A healthy individual that is nutritionally equipped with the nutrients needed to excrete mercury in very small amounts. Metallothionein (a metal binding protein in the body) is expressed and mercury can be eliminated in the body. However, if you have an unhealthy diet that is ultimately mineral imbalanced, especially low zinc and high copper (which is very common!), then it is possible that there will not be enough metallothionein to function and properly eliminate the mercury. If the mercury is not eliminated, it begins to build up and causes oxidative stress.
Common Sources of Mercury To Be Aware Of:
Children’s toys (overseas, especially any manufactured in China)
Large ocean fish
High fructose corn syrup
Environmental waste products/runoff
Signs and Symptoms of Mercury Toxicity
Some of us are genetically better adapted to detoxify mercury than others, leading to variable effects within the population:
Concerned About Your Mercury Exposure?
There are currently a few different methods for testing the amount of mercury in the body, but all have their advantages and disadvantages.
→ Blood Tests - Represents the level of mercury currently in the blood, which is what doctors check when they do a blood test for mercury. But unless you’ve been eating fish with mercury recently, you won’t see your total body level of mercury represented in a blood test.
→ Hair Mineral Analysis - Represents the mercury that has already been detoxified from the body.
→ Urine Sample Random or 24 hour collection - Acute exposure (last 60 days) and excretion.
Everyday Steps You Can Take to Combat Mercury
We’re all unfortunately exposed to small amounts of heavy metals on a daily basis and can benefit from taking a few steps to reduce our exposure and boost our body’s ability to detoxify heavy metals:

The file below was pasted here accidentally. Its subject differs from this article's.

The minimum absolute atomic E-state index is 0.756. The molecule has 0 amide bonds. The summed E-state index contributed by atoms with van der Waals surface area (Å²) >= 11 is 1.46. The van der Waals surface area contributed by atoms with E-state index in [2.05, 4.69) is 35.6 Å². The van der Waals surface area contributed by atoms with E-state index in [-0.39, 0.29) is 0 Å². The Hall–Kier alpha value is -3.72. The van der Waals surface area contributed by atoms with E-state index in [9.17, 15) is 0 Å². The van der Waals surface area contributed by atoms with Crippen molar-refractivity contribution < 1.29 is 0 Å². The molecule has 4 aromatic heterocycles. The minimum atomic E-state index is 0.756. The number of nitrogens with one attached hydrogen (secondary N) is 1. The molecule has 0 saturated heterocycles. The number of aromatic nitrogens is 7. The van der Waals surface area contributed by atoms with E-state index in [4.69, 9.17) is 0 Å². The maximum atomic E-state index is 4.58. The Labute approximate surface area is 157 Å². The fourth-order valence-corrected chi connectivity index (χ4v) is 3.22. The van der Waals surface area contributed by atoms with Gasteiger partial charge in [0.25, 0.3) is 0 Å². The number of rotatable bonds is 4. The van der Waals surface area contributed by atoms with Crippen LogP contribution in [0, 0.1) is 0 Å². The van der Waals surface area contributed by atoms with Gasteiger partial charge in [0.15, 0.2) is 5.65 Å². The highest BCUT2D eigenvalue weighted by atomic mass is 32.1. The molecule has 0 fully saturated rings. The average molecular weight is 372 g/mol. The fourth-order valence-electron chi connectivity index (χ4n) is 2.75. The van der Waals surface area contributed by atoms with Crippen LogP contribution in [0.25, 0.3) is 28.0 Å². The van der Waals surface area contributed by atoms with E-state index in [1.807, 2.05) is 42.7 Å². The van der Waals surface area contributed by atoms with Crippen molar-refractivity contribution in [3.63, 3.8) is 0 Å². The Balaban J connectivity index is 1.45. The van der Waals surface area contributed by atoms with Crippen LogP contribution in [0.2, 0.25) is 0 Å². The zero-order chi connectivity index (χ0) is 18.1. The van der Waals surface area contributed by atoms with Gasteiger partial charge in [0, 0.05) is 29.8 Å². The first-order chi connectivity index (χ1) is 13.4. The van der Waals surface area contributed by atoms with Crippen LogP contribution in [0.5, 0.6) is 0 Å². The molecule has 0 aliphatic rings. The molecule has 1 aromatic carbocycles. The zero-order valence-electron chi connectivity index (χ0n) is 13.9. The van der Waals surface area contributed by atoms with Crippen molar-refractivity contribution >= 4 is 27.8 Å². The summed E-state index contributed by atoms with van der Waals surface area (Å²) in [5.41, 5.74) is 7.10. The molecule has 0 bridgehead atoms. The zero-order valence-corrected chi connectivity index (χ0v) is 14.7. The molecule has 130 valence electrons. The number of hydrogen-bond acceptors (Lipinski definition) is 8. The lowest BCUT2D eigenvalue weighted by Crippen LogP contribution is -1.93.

Optimise your nutrient levels of minerals such as selenium, iron, zinc, B vitamins, and vitamin C for support of glutathione, the bodies main antioxidant.
Dietary zinc is essential for the smooth running of the metabolic processes responsible for mercury elimination. Address any zinc deficiencies and copper excesses.
Selenium is needed to support glutathione function, which protects from damage caused by mercury-induced oxidative stress.
Reduce where possible your exposure to mercury.
Avoid large ocean fish and replace with small, wild fish. If it fits in your pan, it is okay!
EAT LESS: Tuna, Bluefish, King Mackerel, Opah, Shark, Swordfish, Tilefish, Wild Sturgeon
EAT MORE: Haddock, Herring, Mackerel, Oysters, Salmon, Sardines, Anchovies, Scallops
Find a holistic dentist. If you have dental mercury amalgams, replace them.
Check your body care products and stop using anything that lists ‘mercurous chloride,’ ‘calomel,’ ‘mercuric,’ ‘mercurio’ or ‘mercury’ as ingredients.
Get a water filter, especially if you have a private water system. Public systems are tested regularly but can still contain mercury and other heavy metals. Use the water-filter buying guide from the Environmental Working Group to help you find the best filter for you.
Exercising and sweating help rid your body of toxins. Get moving every day and try a sauna, steam, or bath each week.
Increase your intake of detoxifying foods, such as cruciferous vegetables, onions, garlic, green tea, and fresh herbs. Coriander is fantastic for its heavy metal detoxifying as it can displace heavy metals from deep tissue stores.
Increase your fibre intake with foods like flaxseeds, legumes, vegetables, brown rice, quinoa, nuts (almonds, walnuts, pecans, or hazelnuts), or fruits.
Current Safety Guidelines
The World Health Organisation has estimated a tolerable concentration of 0.2 μg/m3 for long-term inhalation exposure to elemental mercury vapour, and a tolerable intake of total mercury of 2 μg/kg body weight per day.
The Environmental Working Group (EWG) has a lot of great information on mercury levels, exposure and safety guidelines. For more information check out https://www.ewg.org
If you are concerned about your mercury exposure, or a family members and would like to investigate further, please reach out.